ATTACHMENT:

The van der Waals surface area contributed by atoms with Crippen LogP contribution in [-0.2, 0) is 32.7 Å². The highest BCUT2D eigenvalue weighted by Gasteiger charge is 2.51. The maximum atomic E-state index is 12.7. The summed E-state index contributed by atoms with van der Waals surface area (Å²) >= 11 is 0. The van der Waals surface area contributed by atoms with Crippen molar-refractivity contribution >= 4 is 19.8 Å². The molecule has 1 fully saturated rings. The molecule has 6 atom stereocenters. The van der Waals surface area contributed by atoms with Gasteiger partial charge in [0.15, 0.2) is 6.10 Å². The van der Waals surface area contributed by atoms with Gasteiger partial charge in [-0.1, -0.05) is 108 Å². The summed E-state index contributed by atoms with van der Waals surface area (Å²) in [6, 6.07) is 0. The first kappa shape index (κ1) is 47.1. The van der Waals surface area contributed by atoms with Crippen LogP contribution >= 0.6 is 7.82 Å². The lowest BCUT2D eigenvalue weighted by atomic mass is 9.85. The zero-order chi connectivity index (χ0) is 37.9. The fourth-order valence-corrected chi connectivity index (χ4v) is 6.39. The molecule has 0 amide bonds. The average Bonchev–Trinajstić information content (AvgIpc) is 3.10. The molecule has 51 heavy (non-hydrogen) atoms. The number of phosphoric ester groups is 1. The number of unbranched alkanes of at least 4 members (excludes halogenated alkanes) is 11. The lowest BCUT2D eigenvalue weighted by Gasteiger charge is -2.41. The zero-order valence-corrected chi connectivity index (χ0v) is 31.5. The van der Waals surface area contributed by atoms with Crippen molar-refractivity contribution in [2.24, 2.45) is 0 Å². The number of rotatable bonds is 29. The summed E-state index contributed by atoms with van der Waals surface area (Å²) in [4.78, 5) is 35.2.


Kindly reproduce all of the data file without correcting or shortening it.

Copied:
The van der Waals surface area contributed by atoms with Crippen LogP contribution in [-0.2, 0) is 32.7 Å². The highest BCUT2D eigenvalue weighted by Gasteiger charge is 2.51. The maximum atomic E-state index is 12.7. The summed E-state index contributed by atoms with van der Waals surface area (Å²) >= 11 is 0. The van der Waals surface area contributed by atoms with Crippen molar-refractivity contribution >= 4 is 19.8 Å². The molecule has 1 fully saturated rings. The molecule has 6 atom stereocenters. The van der Waals surface area contributed by atoms with Gasteiger partial charge in [0.15, 0.2) is 6.10 Å². The van der Waals surface area contributed by atoms with Gasteiger partial charge in [-0.1, -0.05) is 108 Å². The summed E-state index contributed by atoms with van der Waals surface area (Å²) in [6, 6.07) is 0. The first kappa shape index (κ1) is 47.1. The van der Waals surface area contributed by atoms with Crippen LogP contribution >= 0.6 is 7.82 Å². The lowest BCUT2D eigenvalue weighted by atomic mass is 9.85. The zero-order chi connectivity index (χ0) is 37.9. The fourth-order valence-corrected chi connectivity index (χ4v) is 6.39. The molecule has 0 amide bonds. The average Bonchev–Trinajstić information content (AvgIpc) is 3.10. The molecule has 51 heavy (non-hydrogen) atoms. The number of phosphoric ester groups is 1. The number of unbranched alkanes of at least 4 members (excludes halogenated alkanes) is 11. The lowest BCUT2D eigenvalue weighted by Gasteiger charge is -2.41. The zero-order valence-corrected chi connectivity index (χ0v) is 31.5. The van der Waals surface area contributed by atoms with Crippen molar-refractivity contribution in [2.24, 2.45) is 0 Å². The number of rotatable bonds is 29. The summed E-state index contributed by atoms with van der Waals surface area (Å²) in [4.78, 5) is 35.2.